2. Sanctions for spies
The U.S. government may not be able to reach hackers located on the other side of the world. And even if we could catch them, we might not want to risk compromising intelligence sources and methods by taking them to court. But that does not mean the United States cannot punish them. The government already uses classified information to label terrorist supporters and drug kingpins as "specially designated nationals" and to impose sanctions on them -- seizing their bank accounts and assets, for example, and prohibiting U.S. citizens from doing business with them. The United States even has such programs for sanctioning Belarusian kleptocrats and conflict diamond purveyors. Maybe it makes sense for Washington to use sanctions to punish misdeeds in Belarus or West Africa, but shouldn't it first use these measures to punish people who are invading homes and offices in, you know, the United States?
It's unclear why the president hasn't done this already -- he's already got all the authority he needs to impose sanctions on cyber spies and their enablers. Under the International Emergency Economic Powers Act, the president could determine that cyber spying poses "an unusual and extraordinary threat" to the United States and declare it a "national emergency." He could then publish a list of hackers who would be subject to sanctions. In keeping with past practice, he could rely heavily on classified data to make the designations -- without disclosing any of it.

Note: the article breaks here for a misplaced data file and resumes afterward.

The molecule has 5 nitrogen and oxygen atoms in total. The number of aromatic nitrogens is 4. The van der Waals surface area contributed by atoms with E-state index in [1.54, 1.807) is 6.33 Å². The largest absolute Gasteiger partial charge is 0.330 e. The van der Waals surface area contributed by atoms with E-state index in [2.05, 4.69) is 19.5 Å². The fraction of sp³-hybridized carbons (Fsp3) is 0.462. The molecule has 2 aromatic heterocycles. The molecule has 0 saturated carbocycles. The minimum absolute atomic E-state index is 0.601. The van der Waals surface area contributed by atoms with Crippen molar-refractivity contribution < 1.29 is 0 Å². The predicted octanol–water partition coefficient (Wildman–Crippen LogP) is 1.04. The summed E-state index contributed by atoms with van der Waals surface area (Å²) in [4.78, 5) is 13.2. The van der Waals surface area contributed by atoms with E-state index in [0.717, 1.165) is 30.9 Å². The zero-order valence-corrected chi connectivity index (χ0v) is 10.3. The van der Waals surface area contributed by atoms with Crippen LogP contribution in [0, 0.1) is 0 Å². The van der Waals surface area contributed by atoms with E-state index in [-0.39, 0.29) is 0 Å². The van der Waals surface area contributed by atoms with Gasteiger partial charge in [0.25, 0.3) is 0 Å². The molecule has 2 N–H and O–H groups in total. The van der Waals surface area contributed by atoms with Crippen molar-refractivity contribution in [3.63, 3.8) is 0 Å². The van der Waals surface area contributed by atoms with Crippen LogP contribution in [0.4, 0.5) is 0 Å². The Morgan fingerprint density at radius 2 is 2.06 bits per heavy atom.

3. Prison break meets prisoner's dilemma
Sometimes carrots work better than sticks, and visas can certainly play that role as well.
The Justice Department is authorized to issue up to 250 "S" visas each year to foreign nationals "in possession of critical reliable information concerning a criminal organization or enterprise." The visa allows family members to enter as well, and it becomes a permanent residency if the witness's "information has substantially contributed to the success of an authorized criminal investigation."
Systematically hacking U.S. companies and agencies surely constitutes a criminal enterprise under domestic law, and even an investigation can be deemed a success without leading to a criminal conviction. If a witness's cooperation helps us to thwart other countries' cyber spying campaigns, that surely counts as a success.
So under current law, the Justice Department could send text messages to all the guys who've already been identified as Chinese hackers, saying: "The first one of you who shows up at a U.S. consulate with a flash drive full of your employer's data will get an S visa and $1 million. The second one will get an S visa and $100,000. The third will get an S visa and $10,000. And the rest of you will be indicted with the evidence supplied by the first three."
4. Deny visas to enablers
On the flip side, the U.S. government has the power to deny visas and other perks to entities that act as enablers to hackers.
For example, late last year Trend Micro released a report that unmasked "Luckycat," a Chinese hacker who had attacked the Dalai Lama, U.S. aerospace firms, and other targets. His real name was Gu Kaiyuan, formerly a student at Sichuan University's Information Security Institute and at least at the time an employee at a major Chinese Internet company. Now it may be that the U.S. government can't do much to reach Mr. Gu in China, but why haven't the officials investigating those intrusions gone to his employer and his alma mater and asked them to cooperate in the investigation? Unlike Mr. Gu, those institutions need to maintain good relations with the United States government. Sooner or later, every Chinese university wants its students and faculty to get visas to work and study in the United States. And every Chinese company that does business here is subject to U.S. investigative authority. They have many reasons to cooperate, particularly if the government has evidence that they may have condoned or enabled cyberspying. At a minimum, taking a hard look at these institutions will make them think twice before they support or turn a blind eye to hackers in their midst.